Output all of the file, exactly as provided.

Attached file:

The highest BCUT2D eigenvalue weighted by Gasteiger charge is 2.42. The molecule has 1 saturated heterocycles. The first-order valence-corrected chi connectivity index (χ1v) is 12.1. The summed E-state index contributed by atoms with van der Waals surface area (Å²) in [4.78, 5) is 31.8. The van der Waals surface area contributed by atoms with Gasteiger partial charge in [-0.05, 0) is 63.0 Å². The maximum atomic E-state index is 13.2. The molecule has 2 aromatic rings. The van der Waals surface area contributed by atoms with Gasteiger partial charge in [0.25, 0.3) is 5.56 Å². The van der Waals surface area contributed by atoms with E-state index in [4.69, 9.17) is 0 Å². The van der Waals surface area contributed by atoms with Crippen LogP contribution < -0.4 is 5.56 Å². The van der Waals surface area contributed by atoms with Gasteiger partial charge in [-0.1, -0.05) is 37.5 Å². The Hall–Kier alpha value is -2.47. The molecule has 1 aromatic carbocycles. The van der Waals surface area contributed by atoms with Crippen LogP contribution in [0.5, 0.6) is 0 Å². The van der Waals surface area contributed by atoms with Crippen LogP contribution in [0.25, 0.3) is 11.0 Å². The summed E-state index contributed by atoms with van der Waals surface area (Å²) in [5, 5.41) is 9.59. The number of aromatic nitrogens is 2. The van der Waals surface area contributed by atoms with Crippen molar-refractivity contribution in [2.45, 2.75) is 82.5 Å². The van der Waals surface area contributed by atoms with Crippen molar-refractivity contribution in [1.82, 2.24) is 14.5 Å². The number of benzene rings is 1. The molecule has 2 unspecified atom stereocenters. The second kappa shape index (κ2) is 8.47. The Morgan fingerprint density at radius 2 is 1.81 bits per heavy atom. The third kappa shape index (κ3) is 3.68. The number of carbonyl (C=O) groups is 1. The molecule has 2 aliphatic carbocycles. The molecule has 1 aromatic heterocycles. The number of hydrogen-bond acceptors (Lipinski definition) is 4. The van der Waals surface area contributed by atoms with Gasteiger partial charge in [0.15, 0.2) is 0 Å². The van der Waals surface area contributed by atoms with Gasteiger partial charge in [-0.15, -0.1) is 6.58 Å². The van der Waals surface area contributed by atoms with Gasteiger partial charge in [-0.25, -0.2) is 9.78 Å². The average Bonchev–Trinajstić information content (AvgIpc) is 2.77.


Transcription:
The highest BCUT2D eigenvalue weighted by Gasteiger charge is 2.42. The molecule has 1 saturated heterocycles. The first-order valence-corrected chi connectivity index (χ1v) is 12.1. The summed E-state index contributed by atoms with van der Waals surface area (Å²) in [4.78, 5) is 31.8. The van der Waals surface area contributed by atoms with Gasteiger partial charge in [-0.05, 0) is 63.0 Å². The maximum atomic E-state index is 13.2. The molecule has 2 aromatic rings. The van der Waals surface area contributed by atoms with Gasteiger partial charge in [0.25, 0.3) is 5.56 Å². The van der Waals surface area contributed by atoms with E-state index in [4.69, 9.17) is 0 Å². The van der Waals surface area contributed by atoms with Crippen LogP contribution < -0.4 is 5.56 Å². The van der Waals surface area contributed by atoms with Gasteiger partial charge in [-0.1, -0.05) is 37.5 Å². The Hall–Kier alpha value is -2.47. The molecule has 1 aromatic carbocycles. The van der Waals surface area contributed by atoms with Crippen LogP contribution in [0.5, 0.6) is 0 Å². The van der Waals surface area contributed by atoms with Crippen LogP contribution in [0.25, 0.3) is 11.0 Å². The summed E-state index contributed by atoms with van der Waals surface area (Å²) in [5, 5.41) is 9.59. The number of aromatic nitrogens is 2. The van der Waals surface area contributed by atoms with Crippen molar-refractivity contribution in [2.45, 2.75) is 82.5 Å². The van der Waals surface area contributed by atoms with Crippen molar-refractivity contribution in [1.82, 2.24) is 14.5 Å². The number of benzene rings is 1. The molecule has 2 unspecified atom stereocenters. The second kappa shape index (κ2) is 8.47. The Morgan fingerprint density at radius 2 is 1.81 bits per heavy atom. The third kappa shape index (κ3) is 3.68. The number of carbonyl (C=O) groups is 1. The molecule has 2 aliphatic carbocycles. The molecule has 1 aromatic heterocycles. The number of hydrogen-bond acceptors (Lipinski definition) is 4. The van der Waals surface area contributed by atoms with Gasteiger partial charge in [0.15, 0.2) is 0 Å². The van der Waals surface area contributed by atoms with Gasteiger partial charge in [-0.15, -0.1) is 6.58 Å². The van der Waals surface area contributed by atoms with Gasteiger partial charge in [-0.25, -0.2) is 9.78 Å². The average Bonchev–Trinajstić information content (AvgIpc) is 2.77.